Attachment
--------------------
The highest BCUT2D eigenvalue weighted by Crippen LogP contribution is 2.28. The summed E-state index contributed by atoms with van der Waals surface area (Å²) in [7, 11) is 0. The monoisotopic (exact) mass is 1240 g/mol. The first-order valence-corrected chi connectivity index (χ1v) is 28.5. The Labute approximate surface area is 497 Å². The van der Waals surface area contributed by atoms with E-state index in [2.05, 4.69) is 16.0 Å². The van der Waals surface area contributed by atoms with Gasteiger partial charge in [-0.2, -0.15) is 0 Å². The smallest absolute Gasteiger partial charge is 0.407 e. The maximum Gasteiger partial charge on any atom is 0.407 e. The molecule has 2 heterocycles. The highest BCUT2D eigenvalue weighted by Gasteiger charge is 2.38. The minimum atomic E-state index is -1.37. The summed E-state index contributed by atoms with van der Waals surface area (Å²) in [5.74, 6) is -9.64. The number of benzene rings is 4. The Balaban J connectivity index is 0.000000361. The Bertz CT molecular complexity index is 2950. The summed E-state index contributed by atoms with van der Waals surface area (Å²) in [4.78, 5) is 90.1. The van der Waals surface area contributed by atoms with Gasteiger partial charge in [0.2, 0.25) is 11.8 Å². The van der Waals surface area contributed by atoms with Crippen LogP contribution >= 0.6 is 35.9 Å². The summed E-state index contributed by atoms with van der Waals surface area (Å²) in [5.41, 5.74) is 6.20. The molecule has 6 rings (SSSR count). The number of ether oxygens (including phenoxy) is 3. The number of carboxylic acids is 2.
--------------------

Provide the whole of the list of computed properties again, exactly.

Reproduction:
The highest BCUT2D eigenvalue weighted by Crippen LogP contribution is 2.28. The summed E-state index contributed by atoms with van der Waals surface area (Å²) in [7, 11) is 0. The monoisotopic (exact) mass is 1240 g/mol. The first-order valence-corrected chi connectivity index (χ1v) is 28.5. The Labute approximate surface area is 497 Å². The van der Waals surface area contributed by atoms with E-state index in [2.05, 4.69) is 16.0 Å². The van der Waals surface area contributed by atoms with Gasteiger partial charge in [-0.2, -0.15) is 0 Å². The smallest absolute Gasteiger partial charge is 0.407 e. The maximum Gasteiger partial charge on any atom is 0.407 e. The molecule has 2 heterocycles. The highest BCUT2D eigenvalue weighted by Gasteiger charge is 2.38. The minimum atomic E-state index is -1.37. The summed E-state index contributed by atoms with van der Waals surface area (Å²) in [5.74, 6) is -9.64. The number of benzene rings is 4. The Balaban J connectivity index is 0.000000361. The Bertz CT molecular complexity index is 2950. The summed E-state index contributed by atoms with van der Waals surface area (Å²) in [4.78, 5) is 90.1. The van der Waals surface area contributed by atoms with Gasteiger partial charge in [0.2, 0.25) is 11.8 Å². The van der Waals surface area contributed by atoms with Crippen LogP contribution >= 0.6 is 35.9 Å². The summed E-state index contributed by atoms with van der Waals surface area (Å²) in [5.41, 5.74) is 6.20. The molecule has 6 rings (SSSR count). The number of ether oxygens (including phenoxy) is 3. The number of carboxylic acids is 2.